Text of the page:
Although relatively rare compared with collaboration in popular music, there have been some notable examples of music written in collaboration between classical composers. Perhaps the best-known examples are:
- Hexameron, a set of variations for solo piano on a theme from Vincenzo Bellini's opera I puritani. It was written and first performed in 1837. The contributors were Franz Liszt, Frédéric Chopin, Carl Czerny, Sigismond Thalberg, Johann Peter Pixis, and Henri Herz.
- The F-A-E Sonata, a sonata for violin and piano, written in 1853 as a gift for the violinist Joseph Joachim. The composers were Albert Dietrich (first movement), Robert Schumann (second and fourth movements), and Johannes Brahms (third movement).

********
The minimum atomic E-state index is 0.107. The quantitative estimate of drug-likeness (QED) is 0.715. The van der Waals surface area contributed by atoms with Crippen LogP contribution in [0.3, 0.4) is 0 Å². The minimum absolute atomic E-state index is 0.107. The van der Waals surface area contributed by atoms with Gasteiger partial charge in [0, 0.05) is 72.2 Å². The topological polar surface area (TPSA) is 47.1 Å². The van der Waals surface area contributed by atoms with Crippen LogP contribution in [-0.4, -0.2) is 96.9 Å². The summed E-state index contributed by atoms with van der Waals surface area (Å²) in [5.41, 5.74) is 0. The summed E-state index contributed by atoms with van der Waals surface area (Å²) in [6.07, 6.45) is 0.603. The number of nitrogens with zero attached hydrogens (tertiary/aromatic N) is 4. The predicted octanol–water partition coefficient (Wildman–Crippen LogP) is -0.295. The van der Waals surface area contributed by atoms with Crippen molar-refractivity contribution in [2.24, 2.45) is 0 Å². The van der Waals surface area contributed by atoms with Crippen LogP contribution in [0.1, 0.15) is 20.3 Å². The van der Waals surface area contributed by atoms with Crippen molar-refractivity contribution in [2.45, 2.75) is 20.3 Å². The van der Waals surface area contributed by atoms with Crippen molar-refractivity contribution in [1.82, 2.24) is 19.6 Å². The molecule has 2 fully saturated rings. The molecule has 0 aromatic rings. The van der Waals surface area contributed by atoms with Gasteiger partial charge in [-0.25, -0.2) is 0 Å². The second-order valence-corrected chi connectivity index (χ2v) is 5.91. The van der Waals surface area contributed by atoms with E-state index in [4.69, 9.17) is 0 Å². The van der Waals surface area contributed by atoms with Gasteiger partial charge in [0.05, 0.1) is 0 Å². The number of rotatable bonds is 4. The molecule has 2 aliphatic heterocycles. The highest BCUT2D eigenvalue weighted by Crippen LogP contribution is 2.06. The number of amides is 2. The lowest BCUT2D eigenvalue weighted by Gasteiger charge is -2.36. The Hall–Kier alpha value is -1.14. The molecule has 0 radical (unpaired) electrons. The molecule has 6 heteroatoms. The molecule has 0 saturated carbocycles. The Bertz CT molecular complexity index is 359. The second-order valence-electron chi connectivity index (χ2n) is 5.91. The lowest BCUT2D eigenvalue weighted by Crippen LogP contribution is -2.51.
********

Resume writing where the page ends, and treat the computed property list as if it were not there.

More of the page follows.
Collaboration—or joint production by two or more artists—is a common style among musicians and performance artists. It has not been so popular, on the other hand, in the world of art, and especially in modern art. But the strong sense of individualism long possessed by artists of fine art began to wane around the 1960s, and some artists working in units have emerged and become widely known along with the development of new media based on the advances in information technology. They have changed the concept of art into something that can be engaged in by more than individual artists alone.